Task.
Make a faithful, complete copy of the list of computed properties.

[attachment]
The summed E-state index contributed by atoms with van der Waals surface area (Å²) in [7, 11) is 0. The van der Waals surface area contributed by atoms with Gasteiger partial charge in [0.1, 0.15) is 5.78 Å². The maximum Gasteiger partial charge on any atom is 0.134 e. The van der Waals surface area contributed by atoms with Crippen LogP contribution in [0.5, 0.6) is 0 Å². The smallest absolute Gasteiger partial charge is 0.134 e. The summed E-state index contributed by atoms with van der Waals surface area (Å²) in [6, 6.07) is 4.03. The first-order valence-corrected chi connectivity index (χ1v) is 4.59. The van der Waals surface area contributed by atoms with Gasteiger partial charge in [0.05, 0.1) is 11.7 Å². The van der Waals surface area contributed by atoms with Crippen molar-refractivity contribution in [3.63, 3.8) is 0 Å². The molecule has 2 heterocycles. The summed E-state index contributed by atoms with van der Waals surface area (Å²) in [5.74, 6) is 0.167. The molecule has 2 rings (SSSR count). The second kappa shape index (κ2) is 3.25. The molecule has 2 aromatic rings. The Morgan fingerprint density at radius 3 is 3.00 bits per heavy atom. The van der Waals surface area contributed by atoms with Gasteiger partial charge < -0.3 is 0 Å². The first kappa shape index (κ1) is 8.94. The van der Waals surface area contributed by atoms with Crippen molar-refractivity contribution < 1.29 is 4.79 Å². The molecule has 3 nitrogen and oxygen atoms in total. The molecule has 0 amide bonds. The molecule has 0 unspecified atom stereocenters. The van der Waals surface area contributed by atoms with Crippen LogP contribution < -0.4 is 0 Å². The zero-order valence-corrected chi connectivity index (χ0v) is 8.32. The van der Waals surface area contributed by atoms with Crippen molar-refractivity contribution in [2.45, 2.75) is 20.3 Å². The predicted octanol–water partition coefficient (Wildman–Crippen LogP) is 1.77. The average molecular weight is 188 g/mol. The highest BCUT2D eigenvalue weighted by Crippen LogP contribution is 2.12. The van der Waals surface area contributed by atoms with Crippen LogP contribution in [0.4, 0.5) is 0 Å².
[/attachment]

The summed E-state index contributed by atoms with van der Waals surface area (Å²) in [7, 11) is 0. The van der Waals surface area contributed by atoms with Gasteiger partial charge in [0.1, 0.15) is 5.78 Å². The maximum Gasteiger partial charge on any atom is 0.134 e. The van der Waals surface area contributed by atoms with Crippen LogP contribution in [0.5, 0.6) is 0 Å². The smallest absolute Gasteiger partial charge is 0.134 e. The summed E-state index contributed by atoms with van der Waals surface area (Å²) in [6, 6.07) is 4.03. The first-order valence-corrected chi connectivity index (χ1v) is 4.59. The van der Waals surface area contributed by atoms with Gasteiger partial charge in [0.05, 0.1) is 11.7 Å². The van der Waals surface area contributed by atoms with Crippen molar-refractivity contribution in [3.63, 3.8) is 0 Å². The molecule has 2 heterocycles. The summed E-state index contributed by atoms with van der Waals surface area (Å²) in [5.74, 6) is 0.167. The molecule has 2 rings (SSSR count). The second kappa shape index (κ2) is 3.25. The molecule has 2 aromatic rings. The Morgan fingerprint density at radius 3 is 3.00 bits per heavy atom. The van der Waals surface area contributed by atoms with Gasteiger partial charge < -0.3 is 0 Å². The first kappa shape index (κ1) is 8.94. The van der Waals surface area contributed by atoms with Crippen molar-refractivity contribution < 1.29 is 4.79 Å². The molecule has 3 nitrogen and oxygen atoms in total. The molecule has 0 amide bonds. The molecule has 0 unspecified atom stereocenters. The van der Waals surface area contributed by atoms with Crippen LogP contribution < -0.4 is 0 Å². The zero-order valence-corrected chi connectivity index (χ0v) is 8.32. The van der Waals surface area contributed by atoms with Crippen molar-refractivity contribution in [2.45, 2.75) is 20.3 Å². The predicted octanol–water partition coefficient (Wildman–Crippen LogP) is 1.77. The average molecular weight is 188 g/mol. The highest BCUT2D eigenvalue weighted by Crippen LogP contribution is 2.12. The van der Waals surface area contributed by atoms with Crippen LogP contribution in [0.4, 0.5) is 0 Å².